Assignment For The Benefit Of Creditors: Better Than A Bankruptcy?
If you are a business that is considering filing for Chapter 11 bankruptcy, you may have the option of what is known as an assignment for the benefit of creditors (ABC). Although an ABC does not have the advantages of a bankruptcy, it’s still something to know about if you are a business that is struggling with debt.
What is an Assignment for the Benefit of Creditors?
In its simplest form, an ABC is where a business contracts with an outside entity to take, sell, and liquidate all of the business’ assets, to satisfy what is owed to creditors. The creditor assigns the assets to the liquidation company, which then has a fiduciary duty towards the business’ creditors to sell the assets for the maximum value possible.
Here is where Chapter 11 carries one advantage: In many cases, under state law, a company’s board of directors or shareholders must approve of an ABC. However, this often is not the case in the decision to file for a Chapter 11 bankruptcy, although this will obviously depend on your particular company’s governing documents.
An ABC also may be less public, and be less likely to make the news, in the event your business is one that may get coverage for liquidating.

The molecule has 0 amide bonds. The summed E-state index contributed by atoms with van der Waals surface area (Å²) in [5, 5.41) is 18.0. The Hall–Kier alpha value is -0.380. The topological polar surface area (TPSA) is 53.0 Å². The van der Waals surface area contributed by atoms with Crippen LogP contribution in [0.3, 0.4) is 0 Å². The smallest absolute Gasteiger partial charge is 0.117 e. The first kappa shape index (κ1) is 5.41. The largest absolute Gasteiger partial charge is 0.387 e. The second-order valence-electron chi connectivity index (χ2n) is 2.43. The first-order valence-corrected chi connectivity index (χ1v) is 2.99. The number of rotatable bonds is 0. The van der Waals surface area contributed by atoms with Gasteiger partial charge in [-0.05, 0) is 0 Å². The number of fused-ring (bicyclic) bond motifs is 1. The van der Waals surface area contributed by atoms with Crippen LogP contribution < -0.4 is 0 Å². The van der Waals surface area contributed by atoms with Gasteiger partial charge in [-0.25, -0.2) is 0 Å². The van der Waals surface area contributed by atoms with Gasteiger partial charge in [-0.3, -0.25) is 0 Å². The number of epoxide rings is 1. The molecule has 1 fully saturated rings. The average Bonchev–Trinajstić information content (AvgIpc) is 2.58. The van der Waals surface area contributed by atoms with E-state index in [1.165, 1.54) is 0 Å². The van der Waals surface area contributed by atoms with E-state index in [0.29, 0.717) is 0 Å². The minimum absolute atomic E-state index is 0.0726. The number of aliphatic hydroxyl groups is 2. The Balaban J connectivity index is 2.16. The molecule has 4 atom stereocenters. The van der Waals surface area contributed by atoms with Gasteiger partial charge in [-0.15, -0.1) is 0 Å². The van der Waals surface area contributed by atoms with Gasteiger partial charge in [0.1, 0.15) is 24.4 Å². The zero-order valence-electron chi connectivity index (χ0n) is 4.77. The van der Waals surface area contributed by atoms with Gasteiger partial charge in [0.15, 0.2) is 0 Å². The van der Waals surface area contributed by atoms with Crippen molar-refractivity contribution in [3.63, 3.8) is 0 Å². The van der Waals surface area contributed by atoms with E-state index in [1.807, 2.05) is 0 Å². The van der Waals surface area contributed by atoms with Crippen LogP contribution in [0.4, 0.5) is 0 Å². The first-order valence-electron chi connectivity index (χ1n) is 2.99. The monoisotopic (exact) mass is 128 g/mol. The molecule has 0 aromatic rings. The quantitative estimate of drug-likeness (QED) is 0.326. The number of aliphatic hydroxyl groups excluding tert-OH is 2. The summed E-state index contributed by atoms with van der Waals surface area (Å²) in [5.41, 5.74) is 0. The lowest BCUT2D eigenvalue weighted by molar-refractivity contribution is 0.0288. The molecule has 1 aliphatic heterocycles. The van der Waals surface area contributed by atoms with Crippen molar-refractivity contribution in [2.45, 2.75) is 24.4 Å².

The assignee in an ABC can avoid transfers that happened before the bankruptcy to try to maximize recovery for creditors. But in some states, the power of a trustee in an ABC to avoid liens, and undo transfers have been challenged, whereas such avoidance is clearly and specifically allowed in a bankruptcy case.
On one hand, ABCs can be faster than a bankruptcy, and potentially cheaper than a Chapter 11 bankruptcy. Additionally, an ABC may be able to yield a bigger return for creditors, because these companies are industry-specific. A furniture company that needs an ABC will turn to a trustee that has specific experience and contracts in the furniture industry, thus yielding a better return on the assets that are sold.
Benefits of Chapter 11
But there are some important deficiencies in an ABC which make a Chapter 11 a better choice.
The first is the ability to reorganize a business. When a business opts for an ABC, the business is opting to close its doors and sell its assets. This is no option to reorganize, manage creditors, and continue operations the way that there is with a Chapter 11 bankruptcy.
Another important difference is personal liability for debts. In a Chapter 11 bankruptcy, even if someone has personally guaranteed a debt, it will be discharged in the bankruptcy. But with an ABC, even if a corporate debt is discharged, the creditor may still be able to pursue anybody who personally guaranteed a given debt.